Monday, November 17, 2014

Meditation and Poetics - 5 (William Carlos Williams)

[William Carlos Williams (1883-1963) 

AG: Now, I'll read a couple of poems by William Carlos Williams before generalizing
"Thursday" - How many people know that poem "Thursday" which I read year after year here?   Okay, so, it's the sort of intersection point between poetics and meditation. 

Williams Carlos Williams, for those of you who don't know, is maybe the most solid, grounded, practical, straightforward American poet of this century.  So we're using him for basic ground, to begin with, somebody that everybody can understand, an intersection point where everybody here can get it on together, those who don't write poetry, those who do write poetry -  this will make sense to everybody. 


I have had my dream - like others -
and it has come to nothing, so that
I remain now carelessly
with feet planted on the ground
and look up at the sky -
feeling my clothes about me,
the weight of my body in my shoes,
the rim of my hat, air passing in and out
at my nose - and decide to dream no more.

AG: You all got that?  Okay, so we've all been in the same place here as this poem?  
Student:  Right.
AG:  Maybe you haven't lost all your dreams yet.
Student:  That was what I was thinking.
AG:  You haven't lost them. Just keep going.  You'll get there.  You've got a couple of dreams left - [to another Student]  You've got a couple of dreams left?
Student:  A few more.
AG:  Oh God!

Okay, so in this class, no dreams are allowed to be written as poems, except if you're looking at them from the outside and saying, "That's my dream?",  except if you're looking at it as kind of an object.  Like he (Williams) did, in a way.  I'll read that again – [Allen reads William Carlos Williams’ “Thursday” again] -

Student:  That's wonderful.

AG:  So that's ... yeah it is.  It's amazing.  When I discovered this, read it the first time with a background of sitting, I said, "How amazing that William Carlos Williams should be such a natural."  That is to say not that he's a Buddhist, but that Buddhism should be so natural, or that meditation could finally come down to just some basic place in nature and that Williams also should have come down to that same basic place in Rutherford, New Jersey nature.  So that actually it was like one world, discovering one world, and a door between what I thought were separate intellectual categories - the world of Buddhism and the world of poetry.  But Buddhism isn't Buddhism and poetry is not poetry.  I mean,  there is this place where we are now, together, considering where we are. And there are different reflections of it.  Poetry generally is that laying out in a few words that sudden flash of recognition of where we are in the space where we are - a recognition, actually, or an acknowledgement, or a salutation - And here we are, whether centuries ago or right now.

Student:  Allen? 
AG:  Yes.
Student:  I just want to mention "careless"
AG:  Okay..  Pardon me?
Student:  How he stresses "careless" -  "Careless" seems to (be)...
AG: Who?
Student:  ... such an important (word)...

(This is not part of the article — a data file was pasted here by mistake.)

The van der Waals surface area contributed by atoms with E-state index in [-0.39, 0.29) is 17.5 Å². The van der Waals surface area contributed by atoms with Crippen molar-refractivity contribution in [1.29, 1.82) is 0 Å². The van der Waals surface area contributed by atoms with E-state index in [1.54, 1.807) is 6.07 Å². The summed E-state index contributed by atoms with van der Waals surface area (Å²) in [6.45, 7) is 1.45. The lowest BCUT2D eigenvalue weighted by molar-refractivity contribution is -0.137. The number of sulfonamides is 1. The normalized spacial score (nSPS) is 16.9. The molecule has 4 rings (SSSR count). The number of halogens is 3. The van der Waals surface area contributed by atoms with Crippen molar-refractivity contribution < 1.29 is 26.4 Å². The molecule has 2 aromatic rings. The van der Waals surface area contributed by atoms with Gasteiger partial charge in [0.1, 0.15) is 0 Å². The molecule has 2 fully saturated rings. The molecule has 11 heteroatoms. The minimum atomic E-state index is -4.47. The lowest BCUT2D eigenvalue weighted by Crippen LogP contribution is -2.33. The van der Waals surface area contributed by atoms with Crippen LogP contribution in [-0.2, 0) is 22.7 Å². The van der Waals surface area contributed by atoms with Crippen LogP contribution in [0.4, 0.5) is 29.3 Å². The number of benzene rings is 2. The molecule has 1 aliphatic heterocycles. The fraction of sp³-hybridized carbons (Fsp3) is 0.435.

AG: Who?
Student: "Careless".
AG: Who?
Student: the..
AG:  Oh, Williams.  Oh, Williams.
Student:  ... poem.
AG:  Oh, "careless"  - it's interesting.  "I remain now carelessly"
 Student:  What page are you on?
 AG:  Page two-hundred-and-two.  "(I)t has come to nothing" – (his dreams have come to nothing) - "(I)t has come to nothing, so that/I remain now carelessly" - Actually, it's a good question. 
 Student:  Allen?
 AG:  "Carelessly".
 Student:  Is it hyphenated on the page?
 AG:  No.  "Carelessly".  Well, he had been straining to get his dream (to) come true, but it didn't come through so, “careless” -  without care, whether it came true or not, any more.
So, it's the American "carelessly",  whatever.  He's just standing on the ground carelessly - He's not trying to do anything,  he's just careless.
Student:  Does he...
AG: There's a pun of sloppily, carelessly 
Student: Yeah.
AG:  ... but there's also quite exact and precise "care-less-ly"  - without any longer caring, because he's lost.  So he doesn't care any more.  I had my dream and I lost it.  – “I have had my dream - like others -/and it has come to nothing, so that/I remain now carelessly/with feet planted on the ground..” - That's Sunday - like Sunday - The doctor's off work, he's in the park, he's looking up at the sky, he's got his feet on the ground, and there's no motive, any longer.  There's no push in any direction.  There's no pointing of his mind at anything - there's no attempt to gain anything any longer.  There's nothing to be gained any more.  There's no more dreams.
Student:  Day off.
AG:  Taking the day off, totally.
Student:  Yeah.
AG:  Exactly.  Sunday.
Student:  How old was he when he wrote that?
AG:  It's probably 1925, so he's probably about thirty-seven
Student:  He's thirty-seven now?
AG:  He?
Student:  How old is he now?
AG:  No, when he wrote that.
Student:  He was about thirty-seven?
AG:  He's dead now. 
Student:  Oh, he's dead.  Okay.
AG:  Yeah.
 Student:  I'm not familiar.
 AG:  Yeah.
 Student:  I'm just not that familiar with him.
 AG:  Okay.

[Audio for the above may be heard here, beginning at approximately  twenty-and-a-quarter minutes in and concluding at approximately twenty-six minutes in]    

No comments:

Post a Comment